• Martha Maria Angelopoulou

The challenges of being a beekeeper

Euripides Karayiannakos started working with beehives as an amateur 28 years ago, until 2014 when he decided to move to the next level by becoming an entrepreneur and make a living out of his hobby along with other activities that he has in his place of origin – a small traditional village in Sparta, Greece, called Tripi.


“Our beehives are located at the foothills of mount Taygetus. They are 60 in number and they give us around 300 kilos of honey each year”, he says. “For being a beekeeper, you need to be well trained. There are specific things you need to know in order to stay safe and keep your bees safe as well. One wrong move, one simple misjudgment, can cost your life and kill your bees.”


What are the challenges in being a beekeeper nowadays? Can you actually earn a living as a local producer through your family apiaries?


“Well, that depends on the number of beehives you have. If it is your main occupation and your only income you have to have over 150 beehives in order to make a living. But still you cannot be sure of the outcome. You can have a good year but the next can be empty handed. You see, I mainly work as an olive oil producer. I have these beehives with my father and I also work at tourists’ guesthouses during the summer. All these things, can provide me a safety net as far as my income is concerned that beehives alone couldn’t.”


How hard having a small-scale apiary can be and is it actually doable producing organic honey?


“Well, ignorance is the main problem as far as our profession is concerned. And by that, I mean the ignorance of the people towards our product. I sell my honey for ten euros per kilo and people keep telling me how expensive it is. The truth is that I cannot compete the prices that come out from a mass production apiary (the one that a factory may have). On the other hand, an organic bee keeper produces even less honey than I am. How could he compete these prices? But still, defining as "organic" a honey production is not something as easy as it seems. You see, even if the producer meets up all expectations and condition in his apiaries, how can he be sure that his bees won’t fly to an non-organic site? Bees can fly up to ten kilometers, which means that -in order to produce an organic honey- all of the surroundings they visit must be organic as well.”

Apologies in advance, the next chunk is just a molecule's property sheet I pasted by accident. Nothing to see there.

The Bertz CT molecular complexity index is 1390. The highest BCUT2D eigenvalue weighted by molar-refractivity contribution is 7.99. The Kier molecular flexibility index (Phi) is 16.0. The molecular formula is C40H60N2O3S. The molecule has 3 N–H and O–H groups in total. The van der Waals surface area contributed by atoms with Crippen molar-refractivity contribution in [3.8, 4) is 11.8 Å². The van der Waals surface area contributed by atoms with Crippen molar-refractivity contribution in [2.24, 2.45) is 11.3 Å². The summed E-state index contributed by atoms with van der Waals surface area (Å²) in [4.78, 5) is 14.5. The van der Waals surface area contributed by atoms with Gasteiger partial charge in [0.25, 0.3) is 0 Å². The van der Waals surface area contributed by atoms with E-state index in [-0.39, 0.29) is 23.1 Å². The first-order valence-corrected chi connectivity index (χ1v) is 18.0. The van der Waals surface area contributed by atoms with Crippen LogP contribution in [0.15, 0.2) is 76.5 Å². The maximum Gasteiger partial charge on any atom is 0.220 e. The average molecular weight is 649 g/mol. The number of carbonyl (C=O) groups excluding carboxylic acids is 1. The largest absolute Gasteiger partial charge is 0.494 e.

What is the difference between your local honey and mass-produced honey?


«All the types of the honey I produce crystallize (all of them but the spruce). This, is a sign which demonstrates that this specific honey was naturally produced. I use completely safe and approved methods to support my beehives, whereas during the winter I use sugar in order to sustain the bee hives alive. Despite this fact, my honey is being constantly controlled by the competent services and there is no trace of medicine nor sugar in it. That is because I use these supportive measures for a very specific period of time that cannot harm the nutritional value of the final product. On the other hand, mass-production factories tend to heat honey up to 90 Celsius degrees. That kind of heat destroys crystalline bonds and honey does not crystallize anymore. As a result, this kind of honey has zero nutritional value in comparison to mine. But, at the end of the day, the state does not support small-scale farmers. Traders and supermarkets are favored. Nothing will change unless the whole system changes. But there is one thing from which this change could evolve: The state should stop honey imports and support small-scale producers who -of course- should sell at reasonable prices.


Are bees misunderstood? Do you believe that people are aware of the crucial role they have as far as the stability and actually the existence of our ecosystem in concerned?


“Very few people are actually aware of the importance of the bees in our ecosystem. Bees fertilize thousands of species of plants. They consist some of the most important pollinators and without them nature and food chain wouldn’t exist as we know them. In China, where pollution rules, people tend to pollinate the pants by transferring pollen from one to the other.”


Really, have you noticed any difference in the number of bees or honey production all these years?


“Sure! There are huge differences today with respect to -let’s say- the production that we had forty years ago. Back then, my father had just 20 beehives and they were giving us 500 kilos of honey, plus there were no illnesses threatening the beehives.

All these -and many more- are related to climate change, pesticides that kill the bees, transmission antennas which disorient bees and irresponsible beekeepers who do not properly use medicines at their beehives and they are causing the spread of diseases fatal for bees and subsequently for beehives.”

How can we ensure their future? It’s not a simple question and it has innumerous parameters and answers, but just name some.


“We must change our attitude towards nature. We must protect our environment. We must embrace biodiversity. Bees are hungry because of monocultures. Pollution is a threat, hormones and pesticides as well. And all these things consist a threat not only towards the bees, but towards humanity as well. Transmission antennas and wind generators must meet specific standards...”


Does the future seem bright to you?


“I am not so optimistic. That’s the truth. How can I be when I see that the entire planet is sacrificed on the altar of profit? The only thing that keeps me hopping is the conviction that nature knows better. Nature keeps sending messages. All we have to do is to decode them and act.”

#WorldBeeDay #foodsecurity #foodsecuritycenter #FSCgreece

Photo: Timothy Paule via Pexels

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Food Security Center / info@foodsecuritycenter.org / Athens, Greece

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